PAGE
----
Welcome back to the weekly Nuts & Bolts Guide to small campaigns. We are at the time of year when candidates start filing to run in districts all over the country. The same questions come from candidates immediately: Why aren’t national party bodies dumping tons of money into my race already? Where are the magic lists that raise tons of money quickly? (Psst… they don’t exist.)
This week in Nuts & Bolts, I want to talk about how the Democratic Congressional Campaign Committee (DCCC) and Democratic Senatorial Campaign Committee (DSCC) decide where money will be spent, and how they make the choices they do.
Candidates often feel as though DCCC or DSCC should come running in and offer them access to early resources, research, staff, and the best possible media campaign manageable. They want these things and, well, they don’t get them.
Before I even get started, I want to point out that DCCC and DSCC aren’t always right, and that they can come in too late to the race. Still, let’s talk about why they sit and wait, or make the choices they do before election day.
DSCC and DCCC are not bottomless pits, and are built by incumbents
One of the first things we need to establish is that DCCC and DSCC are organizations that have decent funds, but as organizations, one of their chief goals will be incumbent protection. The reason for this boils down to the fact that the people who raise money into DSCC and DCCC are, in fact, the current incumbents. As a result, when the time comes to divide resources, incumbents who are in tough races are going to get a push to help make sure we retain solid votes. If we lose incumbents that we know are in winnable districts when they have cash on hand, it becomes difficult to retain or grow the caucus. Failure to protect incumbents also means that incumbents have less interest in raising money into DSCC or DCCC, which hurts everyone. So, incumbent protection? That is where things start.
After you get past the period of incumbent protection, you turn to look at winnable districts. Using a set of turnout numbers combined with registered Democratic voters, past precedent from elections and new shaping under the new census, decisions are made as to which districts or states are the most likely to be potential flips and gains. From this list, you can determine where resources might go.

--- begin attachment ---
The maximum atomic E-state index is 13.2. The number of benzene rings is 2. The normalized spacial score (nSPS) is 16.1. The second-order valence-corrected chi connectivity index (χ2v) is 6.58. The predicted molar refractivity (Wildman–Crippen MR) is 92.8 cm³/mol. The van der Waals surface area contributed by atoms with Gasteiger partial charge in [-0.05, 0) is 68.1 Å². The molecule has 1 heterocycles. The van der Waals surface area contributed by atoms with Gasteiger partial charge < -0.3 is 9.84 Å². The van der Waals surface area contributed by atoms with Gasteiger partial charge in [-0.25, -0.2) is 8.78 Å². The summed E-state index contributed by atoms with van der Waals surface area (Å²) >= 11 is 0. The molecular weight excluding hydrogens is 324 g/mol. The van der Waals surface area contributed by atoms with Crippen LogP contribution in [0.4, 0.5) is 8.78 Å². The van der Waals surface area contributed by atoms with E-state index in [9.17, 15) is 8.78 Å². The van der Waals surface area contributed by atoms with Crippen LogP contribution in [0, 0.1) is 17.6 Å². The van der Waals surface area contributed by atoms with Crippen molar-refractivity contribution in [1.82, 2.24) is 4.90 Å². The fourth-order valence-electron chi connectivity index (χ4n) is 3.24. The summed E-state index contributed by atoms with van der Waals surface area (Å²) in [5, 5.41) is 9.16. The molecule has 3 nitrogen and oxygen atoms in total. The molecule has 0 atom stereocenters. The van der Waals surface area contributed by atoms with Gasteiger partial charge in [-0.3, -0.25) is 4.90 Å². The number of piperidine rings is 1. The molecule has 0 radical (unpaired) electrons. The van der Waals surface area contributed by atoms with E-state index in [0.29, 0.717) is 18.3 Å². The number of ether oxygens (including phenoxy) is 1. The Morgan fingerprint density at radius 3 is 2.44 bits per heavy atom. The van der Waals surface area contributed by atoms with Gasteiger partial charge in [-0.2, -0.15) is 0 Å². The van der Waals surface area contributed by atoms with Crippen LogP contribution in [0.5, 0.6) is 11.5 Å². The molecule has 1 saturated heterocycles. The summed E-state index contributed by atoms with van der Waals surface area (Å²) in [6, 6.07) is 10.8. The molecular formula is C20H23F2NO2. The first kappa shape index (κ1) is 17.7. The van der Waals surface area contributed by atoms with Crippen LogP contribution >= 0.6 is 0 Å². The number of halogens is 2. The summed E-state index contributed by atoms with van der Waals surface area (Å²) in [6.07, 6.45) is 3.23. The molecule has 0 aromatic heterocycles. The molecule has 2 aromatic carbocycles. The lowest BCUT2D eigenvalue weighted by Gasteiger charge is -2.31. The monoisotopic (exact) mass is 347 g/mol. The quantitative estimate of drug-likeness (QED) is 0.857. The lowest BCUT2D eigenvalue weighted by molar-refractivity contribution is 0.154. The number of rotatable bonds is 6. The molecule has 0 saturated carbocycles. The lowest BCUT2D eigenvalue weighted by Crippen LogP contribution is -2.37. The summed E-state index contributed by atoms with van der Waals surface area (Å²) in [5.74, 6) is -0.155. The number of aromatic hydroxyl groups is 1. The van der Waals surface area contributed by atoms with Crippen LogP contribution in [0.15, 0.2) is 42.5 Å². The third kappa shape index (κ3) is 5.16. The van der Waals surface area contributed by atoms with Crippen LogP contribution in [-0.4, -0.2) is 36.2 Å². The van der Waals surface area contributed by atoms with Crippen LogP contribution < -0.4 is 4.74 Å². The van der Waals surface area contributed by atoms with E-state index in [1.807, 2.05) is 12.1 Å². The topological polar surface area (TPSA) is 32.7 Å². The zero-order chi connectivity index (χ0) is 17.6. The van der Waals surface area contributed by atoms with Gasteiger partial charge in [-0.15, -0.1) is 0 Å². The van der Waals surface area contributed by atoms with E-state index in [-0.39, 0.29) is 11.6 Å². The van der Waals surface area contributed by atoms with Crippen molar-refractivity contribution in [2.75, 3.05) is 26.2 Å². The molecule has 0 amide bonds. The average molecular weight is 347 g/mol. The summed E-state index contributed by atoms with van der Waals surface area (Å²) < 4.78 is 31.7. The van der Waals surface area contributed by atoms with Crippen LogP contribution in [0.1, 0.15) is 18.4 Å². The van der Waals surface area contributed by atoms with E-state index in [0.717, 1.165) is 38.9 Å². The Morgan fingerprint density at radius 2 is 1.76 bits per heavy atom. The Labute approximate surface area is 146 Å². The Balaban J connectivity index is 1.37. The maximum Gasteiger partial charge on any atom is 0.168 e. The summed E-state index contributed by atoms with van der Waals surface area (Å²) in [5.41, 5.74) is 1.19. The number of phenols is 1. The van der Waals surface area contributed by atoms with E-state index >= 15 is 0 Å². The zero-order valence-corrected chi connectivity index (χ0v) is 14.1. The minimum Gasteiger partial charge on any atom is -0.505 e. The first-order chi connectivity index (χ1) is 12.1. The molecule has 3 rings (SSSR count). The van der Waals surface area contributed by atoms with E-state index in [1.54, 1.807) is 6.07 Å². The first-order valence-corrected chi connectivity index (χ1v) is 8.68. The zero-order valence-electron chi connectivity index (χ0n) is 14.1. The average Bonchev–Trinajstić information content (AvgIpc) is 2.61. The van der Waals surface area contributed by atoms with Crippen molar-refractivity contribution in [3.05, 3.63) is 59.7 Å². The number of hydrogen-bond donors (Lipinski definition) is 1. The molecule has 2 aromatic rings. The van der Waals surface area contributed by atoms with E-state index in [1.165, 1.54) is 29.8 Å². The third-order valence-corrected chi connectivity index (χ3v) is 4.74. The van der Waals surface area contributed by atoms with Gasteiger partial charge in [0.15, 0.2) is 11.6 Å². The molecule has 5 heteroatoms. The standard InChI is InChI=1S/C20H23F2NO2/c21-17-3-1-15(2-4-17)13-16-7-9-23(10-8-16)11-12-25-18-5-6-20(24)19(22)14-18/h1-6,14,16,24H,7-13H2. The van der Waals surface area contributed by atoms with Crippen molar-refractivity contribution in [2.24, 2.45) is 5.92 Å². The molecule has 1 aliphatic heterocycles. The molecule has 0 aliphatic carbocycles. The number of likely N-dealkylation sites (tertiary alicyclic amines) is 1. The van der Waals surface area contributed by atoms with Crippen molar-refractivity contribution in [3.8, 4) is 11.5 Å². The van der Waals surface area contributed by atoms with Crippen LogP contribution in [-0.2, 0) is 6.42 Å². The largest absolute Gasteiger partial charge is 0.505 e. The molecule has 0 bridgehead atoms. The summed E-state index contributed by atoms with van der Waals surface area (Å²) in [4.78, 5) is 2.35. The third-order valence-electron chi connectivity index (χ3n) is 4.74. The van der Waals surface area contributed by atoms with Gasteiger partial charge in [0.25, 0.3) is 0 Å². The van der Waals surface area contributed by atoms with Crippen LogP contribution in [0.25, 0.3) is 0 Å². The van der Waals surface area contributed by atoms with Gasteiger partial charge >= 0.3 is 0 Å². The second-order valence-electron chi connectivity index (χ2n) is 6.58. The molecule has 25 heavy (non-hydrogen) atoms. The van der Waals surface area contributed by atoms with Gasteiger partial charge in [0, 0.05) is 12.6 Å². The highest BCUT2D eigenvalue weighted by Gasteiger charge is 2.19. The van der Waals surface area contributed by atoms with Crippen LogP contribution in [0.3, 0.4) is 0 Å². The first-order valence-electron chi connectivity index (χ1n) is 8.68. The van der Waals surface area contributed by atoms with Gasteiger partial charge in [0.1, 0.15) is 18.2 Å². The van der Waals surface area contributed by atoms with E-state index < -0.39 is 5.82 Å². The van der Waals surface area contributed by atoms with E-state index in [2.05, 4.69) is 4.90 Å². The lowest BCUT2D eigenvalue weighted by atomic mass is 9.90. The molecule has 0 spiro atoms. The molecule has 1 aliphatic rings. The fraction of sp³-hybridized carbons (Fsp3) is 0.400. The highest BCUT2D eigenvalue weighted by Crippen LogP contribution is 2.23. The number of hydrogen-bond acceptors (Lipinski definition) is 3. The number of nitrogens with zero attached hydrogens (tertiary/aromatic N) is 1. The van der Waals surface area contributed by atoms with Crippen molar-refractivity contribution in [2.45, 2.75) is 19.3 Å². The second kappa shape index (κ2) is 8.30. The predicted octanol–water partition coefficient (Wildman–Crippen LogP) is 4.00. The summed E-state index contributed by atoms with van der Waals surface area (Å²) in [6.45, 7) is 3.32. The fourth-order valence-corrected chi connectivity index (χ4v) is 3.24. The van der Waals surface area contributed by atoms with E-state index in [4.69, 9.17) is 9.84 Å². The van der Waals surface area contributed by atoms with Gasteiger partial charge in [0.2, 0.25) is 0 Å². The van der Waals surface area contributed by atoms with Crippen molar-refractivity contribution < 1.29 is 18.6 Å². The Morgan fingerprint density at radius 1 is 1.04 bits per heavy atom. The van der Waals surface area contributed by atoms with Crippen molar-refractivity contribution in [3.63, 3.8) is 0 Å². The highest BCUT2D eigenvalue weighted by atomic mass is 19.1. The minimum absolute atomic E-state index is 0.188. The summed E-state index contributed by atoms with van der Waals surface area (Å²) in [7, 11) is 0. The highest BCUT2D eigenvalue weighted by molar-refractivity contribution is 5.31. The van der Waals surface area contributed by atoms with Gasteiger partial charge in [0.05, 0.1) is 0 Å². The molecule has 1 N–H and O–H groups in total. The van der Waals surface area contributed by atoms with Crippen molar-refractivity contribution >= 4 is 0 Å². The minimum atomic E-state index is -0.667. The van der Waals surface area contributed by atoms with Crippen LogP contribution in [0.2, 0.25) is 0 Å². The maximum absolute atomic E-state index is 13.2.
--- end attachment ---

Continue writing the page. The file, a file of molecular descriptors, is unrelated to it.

Wait, what does this “might” mean?
Just because a district has a chance to flip doesn’t mean the resources are assured. There will always be a test of viability attached on some level. If a campaign never gets off the ground, and the finances never come together on their own, then DCCC and DSCC have decisions to make about its viability. They aren’t going to come in and rescue a campaign that looks troubled. If your candidate is simply unlikable or if the campaign is an early divided primary, these organizations will absolutely stay out.
When you come to count on resources coming and you are disappointed that it isn’t happening, ask yourself if you have done enough to make sure you are seen as viable before you get going. The more viable your campaign appears to be, the more likely it is you continue to raise funds and the more interest you receive from donors as well as the national organizations.
What about even smaller races?
Does your state legislature have Senate and House caucuses? Those often have their own funds that work nearly identically to the national funding method. These bodies work by the exact same guidelines: Protect incumbents first, then invest in districts that they believe they can win.
At the state level, however, a House and Senate caucus will have fewer resources, and thanks to gerrymandered districts, the number of targets can really vary state by state.
Get yourself on the radar by making contacts, touches, raising funds, and staying in touch. It is the easiest way to get yourself in a position for support at the state level from your statehouse organizations.